When applying for SSD, the application will include a question asking when the disability began. This “alleged onset date” or “disability onset date” is important because it helps determine whether the application will be approved and may influence how much disability back pay an applicant is entitled to receive. However, what an applicant considers the alleged onset date may differ from what the Social Security Administrations decides is the real disability onset date. For example, if someone is applying for SSD because of a severe illness, the SSA does not want the date the illness was initially diagnosed by a physician. Instead, the SSA considers the disability onset date as the date on which the illness prevented the applicant from working any longer.
The date on which an applicant was no longer able to earn $1180 per month (current SSA income limits) is the alleged onset date. However, if an applicant continued working while suffering an illness or medical condition and earned at least $1180 in one month, the SSA may conclude that applicant is not disabled.
The disability onset date for a traumatic disability is the date the injury occurred. With traumatic disabilities, the Social Security Administration assumes the applicant will be unable to work continuously for one year or more.
If the SSA suspects an applicant is not being truthful about the disability onset date, they could delay or permanently deny their application for benefits. In addition, approval for SSDI means applicants are entitled to retroactive benefits. A lump sum retroactive benefit may amount up to 12 months’ worth of benefits if the SSA determines the claimant was indeed disabled for that time. Putting down an incorrect disability onset date could result in an applicant losing thousands of dollars they are rightfully entitled to receive.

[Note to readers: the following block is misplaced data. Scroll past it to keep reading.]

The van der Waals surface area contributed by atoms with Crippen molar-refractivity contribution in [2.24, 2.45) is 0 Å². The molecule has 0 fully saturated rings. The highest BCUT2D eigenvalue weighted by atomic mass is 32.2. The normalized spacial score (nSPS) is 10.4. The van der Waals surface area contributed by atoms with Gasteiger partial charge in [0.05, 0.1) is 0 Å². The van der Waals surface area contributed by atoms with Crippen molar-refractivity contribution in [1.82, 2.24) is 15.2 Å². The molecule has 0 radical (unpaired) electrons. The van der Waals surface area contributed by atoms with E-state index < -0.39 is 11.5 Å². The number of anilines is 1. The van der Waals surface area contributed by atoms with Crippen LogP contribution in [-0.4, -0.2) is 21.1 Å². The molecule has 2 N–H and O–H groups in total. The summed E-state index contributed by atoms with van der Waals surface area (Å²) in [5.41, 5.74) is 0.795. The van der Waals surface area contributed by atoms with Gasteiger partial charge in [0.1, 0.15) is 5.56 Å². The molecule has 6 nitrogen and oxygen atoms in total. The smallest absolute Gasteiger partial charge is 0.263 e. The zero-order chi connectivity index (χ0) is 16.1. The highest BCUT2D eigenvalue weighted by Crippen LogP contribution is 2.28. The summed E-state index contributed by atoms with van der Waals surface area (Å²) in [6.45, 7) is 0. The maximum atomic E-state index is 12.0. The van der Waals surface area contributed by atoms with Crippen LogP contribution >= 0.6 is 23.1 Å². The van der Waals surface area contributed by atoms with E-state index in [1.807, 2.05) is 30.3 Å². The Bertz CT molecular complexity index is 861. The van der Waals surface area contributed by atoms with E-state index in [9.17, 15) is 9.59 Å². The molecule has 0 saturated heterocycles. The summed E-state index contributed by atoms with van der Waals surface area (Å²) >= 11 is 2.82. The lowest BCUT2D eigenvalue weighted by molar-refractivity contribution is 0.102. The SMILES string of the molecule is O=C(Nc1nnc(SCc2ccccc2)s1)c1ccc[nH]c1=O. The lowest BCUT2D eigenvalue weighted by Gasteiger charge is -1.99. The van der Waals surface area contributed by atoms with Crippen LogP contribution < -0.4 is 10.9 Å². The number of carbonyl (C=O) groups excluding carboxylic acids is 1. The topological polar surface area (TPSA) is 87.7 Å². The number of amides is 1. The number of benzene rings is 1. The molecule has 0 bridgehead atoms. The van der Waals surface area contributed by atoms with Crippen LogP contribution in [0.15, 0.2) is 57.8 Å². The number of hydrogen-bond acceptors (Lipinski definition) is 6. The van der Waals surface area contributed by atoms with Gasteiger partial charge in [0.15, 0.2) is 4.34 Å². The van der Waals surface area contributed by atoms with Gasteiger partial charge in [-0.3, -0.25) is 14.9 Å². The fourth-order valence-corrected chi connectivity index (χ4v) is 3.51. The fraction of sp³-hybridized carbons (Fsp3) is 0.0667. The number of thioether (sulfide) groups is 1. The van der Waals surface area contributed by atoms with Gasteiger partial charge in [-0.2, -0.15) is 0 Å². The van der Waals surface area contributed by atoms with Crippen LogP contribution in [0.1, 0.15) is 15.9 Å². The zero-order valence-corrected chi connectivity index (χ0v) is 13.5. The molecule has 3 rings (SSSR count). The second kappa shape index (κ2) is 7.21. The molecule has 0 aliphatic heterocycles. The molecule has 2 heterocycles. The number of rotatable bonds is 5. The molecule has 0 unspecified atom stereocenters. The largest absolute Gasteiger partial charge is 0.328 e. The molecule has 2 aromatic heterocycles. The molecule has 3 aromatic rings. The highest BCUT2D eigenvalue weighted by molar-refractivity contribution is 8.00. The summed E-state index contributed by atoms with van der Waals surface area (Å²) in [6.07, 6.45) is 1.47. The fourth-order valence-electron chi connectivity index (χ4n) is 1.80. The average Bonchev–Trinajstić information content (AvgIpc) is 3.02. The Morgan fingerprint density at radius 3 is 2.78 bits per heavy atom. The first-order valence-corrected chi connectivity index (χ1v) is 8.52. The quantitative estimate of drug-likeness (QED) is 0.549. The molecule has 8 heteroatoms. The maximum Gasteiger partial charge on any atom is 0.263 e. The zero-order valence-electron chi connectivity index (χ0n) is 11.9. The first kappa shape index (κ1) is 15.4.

Disability attorneys deal with resubmitting SSA denials every day primarily because the person provided inaccurate information to the SSA about their onset date, medical condition severity and ability to perform work tasks. Don’t take the chance of waiting months for benefits approval. Call the Decker Law Office today for legal assistance with your disability benefits application.